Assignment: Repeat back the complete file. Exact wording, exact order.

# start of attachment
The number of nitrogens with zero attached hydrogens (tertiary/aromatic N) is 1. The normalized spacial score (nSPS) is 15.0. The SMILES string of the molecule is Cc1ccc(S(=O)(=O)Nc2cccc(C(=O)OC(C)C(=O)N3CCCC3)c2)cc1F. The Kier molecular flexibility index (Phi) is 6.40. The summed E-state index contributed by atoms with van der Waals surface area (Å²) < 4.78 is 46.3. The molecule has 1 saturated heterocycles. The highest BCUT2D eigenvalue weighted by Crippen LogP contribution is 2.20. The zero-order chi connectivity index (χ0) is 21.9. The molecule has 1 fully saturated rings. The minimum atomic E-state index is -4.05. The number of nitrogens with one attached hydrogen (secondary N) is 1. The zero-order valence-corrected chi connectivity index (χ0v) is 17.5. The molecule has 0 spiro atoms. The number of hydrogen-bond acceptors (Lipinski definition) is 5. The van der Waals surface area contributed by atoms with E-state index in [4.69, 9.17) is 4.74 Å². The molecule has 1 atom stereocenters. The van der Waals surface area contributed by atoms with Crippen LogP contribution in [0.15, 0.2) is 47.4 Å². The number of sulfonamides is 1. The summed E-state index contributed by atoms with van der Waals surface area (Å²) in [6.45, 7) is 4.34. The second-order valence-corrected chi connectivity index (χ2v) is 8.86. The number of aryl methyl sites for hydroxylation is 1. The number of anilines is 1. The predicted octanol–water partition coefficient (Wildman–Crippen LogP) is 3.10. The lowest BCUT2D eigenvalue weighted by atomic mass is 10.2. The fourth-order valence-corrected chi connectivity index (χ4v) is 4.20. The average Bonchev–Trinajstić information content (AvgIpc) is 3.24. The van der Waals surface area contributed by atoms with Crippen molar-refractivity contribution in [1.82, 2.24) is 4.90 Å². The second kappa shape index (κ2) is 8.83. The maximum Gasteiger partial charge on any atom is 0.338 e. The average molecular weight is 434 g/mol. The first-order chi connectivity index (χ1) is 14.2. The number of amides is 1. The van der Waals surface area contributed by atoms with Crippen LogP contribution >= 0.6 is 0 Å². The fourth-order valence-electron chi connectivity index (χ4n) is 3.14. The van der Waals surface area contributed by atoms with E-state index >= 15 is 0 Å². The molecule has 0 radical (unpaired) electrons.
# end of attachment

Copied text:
The number of nitrogens with zero attached hydrogens (tertiary/aromatic N) is 1. The normalized spacial score (nSPS) is 15.0. The SMILES string of the molecule is Cc1ccc(S(=O)(=O)Nc2cccc(C(=O)OC(C)C(=O)N3CCCC3)c2)cc1F. The Kier molecular flexibility index (Phi) is 6.40. The summed E-state index contributed by atoms with van der Waals surface area (Å²) < 4.78 is 46.3. The molecule has 1 saturated heterocycles. The highest BCUT2D eigenvalue weighted by Crippen LogP contribution is 2.20. The zero-order chi connectivity index (χ0) is 21.9. The molecule has 1 fully saturated rings. The minimum atomic E-state index is -4.05. The number of nitrogens with one attached hydrogen (secondary N) is 1. The zero-order valence-corrected chi connectivity index (χ0v) is 17.5. The molecule has 0 spiro atoms. The number of hydrogen-bond acceptors (Lipinski definition) is 5. The van der Waals surface area contributed by atoms with E-state index in [4.69, 9.17) is 4.74 Å². The molecule has 1 atom stereocenters. The van der Waals surface area contributed by atoms with Crippen LogP contribution in [0.15, 0.2) is 47.4 Å². The number of sulfonamides is 1. The summed E-state index contributed by atoms with van der Waals surface area (Å²) in [6.45, 7) is 4.34. The second-order valence-corrected chi connectivity index (χ2v) is 8.86. The number of aryl methyl sites for hydroxylation is 1. The number of anilines is 1. The predicted octanol–water partition coefficient (Wildman–Crippen LogP) is 3.10. The lowest BCUT2D eigenvalue weighted by atomic mass is 10.2. The fourth-order valence-corrected chi connectivity index (χ4v) is 4.20. The average Bonchev–Trinajstić information content (AvgIpc) is 3.24. The van der Waals surface area contributed by atoms with Crippen molar-refractivity contribution in [1.82, 2.24) is 4.90 Å². The second kappa shape index (κ2) is 8.83. The maximum Gasteiger partial charge on any atom is 0.338 e. The average molecular weight is 434 g/mol. The first-order chi connectivity index (χ1) is 14.2. The number of amides is 1. The van der Waals surface area contributed by atoms with Crippen LogP contribution >= 0.6 is 0 Å². The fourth-order valence-electron chi connectivity index (χ4n) is 3.14. The van der Waals surface area contributed by atoms with E-state index >= 15 is 0 Å². The molecule has 0 radical (unpaired) electrons.